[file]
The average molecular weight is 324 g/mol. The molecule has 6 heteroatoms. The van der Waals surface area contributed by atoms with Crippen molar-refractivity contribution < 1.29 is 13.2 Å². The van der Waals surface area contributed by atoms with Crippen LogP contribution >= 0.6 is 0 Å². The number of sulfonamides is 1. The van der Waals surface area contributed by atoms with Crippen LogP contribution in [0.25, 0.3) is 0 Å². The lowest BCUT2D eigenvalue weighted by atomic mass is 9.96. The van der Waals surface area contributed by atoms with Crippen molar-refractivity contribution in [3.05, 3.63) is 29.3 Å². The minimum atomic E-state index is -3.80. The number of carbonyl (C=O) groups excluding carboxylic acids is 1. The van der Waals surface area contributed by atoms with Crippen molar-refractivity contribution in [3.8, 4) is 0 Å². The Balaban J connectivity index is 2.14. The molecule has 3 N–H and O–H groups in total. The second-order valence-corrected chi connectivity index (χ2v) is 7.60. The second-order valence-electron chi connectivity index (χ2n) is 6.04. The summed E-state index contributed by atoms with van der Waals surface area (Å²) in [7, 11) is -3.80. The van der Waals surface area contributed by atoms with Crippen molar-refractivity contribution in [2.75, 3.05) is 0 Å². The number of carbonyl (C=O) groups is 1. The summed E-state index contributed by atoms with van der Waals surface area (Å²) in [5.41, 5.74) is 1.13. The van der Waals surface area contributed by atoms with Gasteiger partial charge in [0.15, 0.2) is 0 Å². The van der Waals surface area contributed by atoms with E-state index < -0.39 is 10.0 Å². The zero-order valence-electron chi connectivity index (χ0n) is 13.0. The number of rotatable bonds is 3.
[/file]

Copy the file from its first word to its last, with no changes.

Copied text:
The average molecular weight is 324 g/mol. The molecule has 6 heteroatoms. The van der Waals surface area contributed by atoms with Crippen molar-refractivity contribution < 1.29 is 13.2 Å². The van der Waals surface area contributed by atoms with Crippen LogP contribution >= 0.6 is 0 Å². The number of sulfonamides is 1. The van der Waals surface area contributed by atoms with Crippen LogP contribution in [0.25, 0.3) is 0 Å². The lowest BCUT2D eigenvalue weighted by atomic mass is 9.96. The van der Waals surface area contributed by atoms with Crippen molar-refractivity contribution in [3.05, 3.63) is 29.3 Å². The minimum atomic E-state index is -3.80. The number of carbonyl (C=O) groups excluding carboxylic acids is 1. The van der Waals surface area contributed by atoms with Crippen molar-refractivity contribution in [3.8, 4) is 0 Å². The Balaban J connectivity index is 2.14. The molecule has 3 N–H and O–H groups in total. The second-order valence-corrected chi connectivity index (χ2v) is 7.60. The second-order valence-electron chi connectivity index (χ2n) is 6.04. The summed E-state index contributed by atoms with van der Waals surface area (Å²) in [7, 11) is -3.80. The van der Waals surface area contributed by atoms with Crippen molar-refractivity contribution in [2.75, 3.05) is 0 Å². The number of carbonyl (C=O) groups is 1. The summed E-state index contributed by atoms with van der Waals surface area (Å²) in [5.41, 5.74) is 1.13. The van der Waals surface area contributed by atoms with Gasteiger partial charge in [0.15, 0.2) is 0 Å². The van der Waals surface area contributed by atoms with E-state index < -0.39 is 10.0 Å². The zero-order valence-electron chi connectivity index (χ0n) is 13.0. The number of rotatable bonds is 3.